In the past, there were motorcycles for riding on the road and dirt bikes for riding off the road. You had to settle for clumsy solutions like making your dirt bike with dubious DIY modifications if you wanted anything that could do both, and whatever you came up with definitely wouldn’t be very comfortable to ride.
That started to alter with the advent of dual sport motorcycles. The majority of the crucial components of a dirt bike, such as a high suspension and knobby tires, are incorporated into the design of these “best of both worlds” machines. However, they include features that allow you to ride them on the street all the way to the trail or track, and some of them are even appropriate for riding in more general settings than that.
Dual sport motorcycles are a rapidly expanding market in 2021, and there are many fantastic models available. We’ll look at six of the greatest below.
KTM 690 Enduro R
KTM is one of the top brands in the adventure and dual sport bike market, and their flagship 690 Enduro R is a prime example of how they keep innovating and moving the industry forward. With a price tag of approximately $12,000, the Enduro R is by no means an inexpensive dual sport, but it doesn’t get much better than this in terms of performance.
FE 450 Husqvarna
The FE series is well-known and adored among dirt bike aficionados, and this year’s FE 450 model strikes the ideal balance between performance and straightforward enjoyment. With a chrome-molybdenum frame that offers robust performance, an exceptionally light engine that produces a ton of power, and a newly designed front fork made exclusively for enduro riding, it is incredibly light and maneuverable. This Husqvarna is a fantastic option if your riding requirements lean more toward the off-road but you still need some adaptability on the road.
The DR650S is a superb example of the ultra-practical attitude that has made Suzuki one of the top names in dirt and dual sport bikes for many years. It is another bike with enough truly roadworthy power to hang with conventional motorbikes. This one, with its air-cooled engine and retro aesthetic, is ideal for the grumpy old man who laments that things aren’t made the same way anymore.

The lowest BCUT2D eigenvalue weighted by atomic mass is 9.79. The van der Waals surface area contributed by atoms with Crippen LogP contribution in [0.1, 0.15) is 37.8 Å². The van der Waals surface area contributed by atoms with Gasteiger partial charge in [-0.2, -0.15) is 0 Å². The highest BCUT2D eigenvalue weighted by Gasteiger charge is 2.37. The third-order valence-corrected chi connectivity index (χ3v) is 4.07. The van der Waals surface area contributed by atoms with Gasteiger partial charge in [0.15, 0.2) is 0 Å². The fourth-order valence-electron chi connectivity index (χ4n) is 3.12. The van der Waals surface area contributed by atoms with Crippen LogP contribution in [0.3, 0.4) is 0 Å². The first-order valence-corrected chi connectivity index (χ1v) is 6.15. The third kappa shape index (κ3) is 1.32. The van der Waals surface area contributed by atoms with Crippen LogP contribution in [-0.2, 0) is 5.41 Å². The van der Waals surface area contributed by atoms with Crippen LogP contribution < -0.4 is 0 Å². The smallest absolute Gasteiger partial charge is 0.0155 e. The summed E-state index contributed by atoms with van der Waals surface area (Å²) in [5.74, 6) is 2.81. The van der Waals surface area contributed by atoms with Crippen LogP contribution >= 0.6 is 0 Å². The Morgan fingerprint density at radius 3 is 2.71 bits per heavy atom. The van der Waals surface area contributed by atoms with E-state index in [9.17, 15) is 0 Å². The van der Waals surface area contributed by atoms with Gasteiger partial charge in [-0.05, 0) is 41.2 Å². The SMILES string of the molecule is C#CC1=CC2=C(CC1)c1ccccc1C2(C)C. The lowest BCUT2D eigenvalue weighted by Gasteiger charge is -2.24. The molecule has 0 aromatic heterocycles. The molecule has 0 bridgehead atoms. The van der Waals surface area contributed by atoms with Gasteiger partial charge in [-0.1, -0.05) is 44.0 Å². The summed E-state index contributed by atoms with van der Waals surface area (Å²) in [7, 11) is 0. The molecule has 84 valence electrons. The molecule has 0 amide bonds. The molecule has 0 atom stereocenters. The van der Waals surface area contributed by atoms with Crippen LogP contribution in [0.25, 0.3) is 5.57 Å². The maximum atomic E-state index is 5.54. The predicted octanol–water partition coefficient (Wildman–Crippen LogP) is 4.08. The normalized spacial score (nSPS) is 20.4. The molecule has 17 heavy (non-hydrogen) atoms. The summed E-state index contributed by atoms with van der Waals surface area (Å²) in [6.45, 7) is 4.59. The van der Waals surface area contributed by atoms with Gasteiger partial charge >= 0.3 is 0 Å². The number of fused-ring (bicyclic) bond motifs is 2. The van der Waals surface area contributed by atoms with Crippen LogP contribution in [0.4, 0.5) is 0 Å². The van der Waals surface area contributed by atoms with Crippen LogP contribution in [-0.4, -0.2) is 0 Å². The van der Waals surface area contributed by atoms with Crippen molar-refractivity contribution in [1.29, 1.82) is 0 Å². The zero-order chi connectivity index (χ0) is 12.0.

Fourth: Suzuki VanVan
The Suzuki VanVan fills a niche for dual sport riders who don’t want to ride something that resembles a street legal dirt bike. This dual sport is based on the well-known cafe racer aesthetic, and young riders love it for its throwback flair. A pleated seat keeps you comfortable during extended riding days, and the VanVan is precisely calibrated to function equally well on city streets as it does on the trail and track. The extra-wide tires that assist stability the bike and, quite frankly, just look fantastic, are maybe the most tempting feature.
Although the introduction of fully electric vehicles has been slow and difficult, the market for electric dirt bikes and dual sports has been booming for many years. The FX is the latest electric masterpiece from Zero, a top producer in this industry. The accompanying app’s ability to switch between pre-programmed dirt and pavement modes may be its best feature, but the vehicle’s entirely electric drivetrain and satisfyingly gangly suspension are also rather good.
Honda produces almost all other types of motorized vehicles, so why not dual sports? Naturally, the Japanese manufacturer executes the CF300L with the same panache that they do for all of their motorcycles. With a single-cylinder engine that produces 286cc of torque, this model keeps things straightforward. It’s an excellent entry- to mid-level vehicle, and with beginning prices under $6,000 for the majority of trims, you could definitely afford to buy one even if you weren’t absolutely required to.
Just getting started with dual sports and dirt bikes? Read our dirt bike beginner’s guide to find out how to start off properly. And while you’re putting together the necessary dirt bike equipment, be sure to look over our guide to fun motorbike presents for your rider friends and family.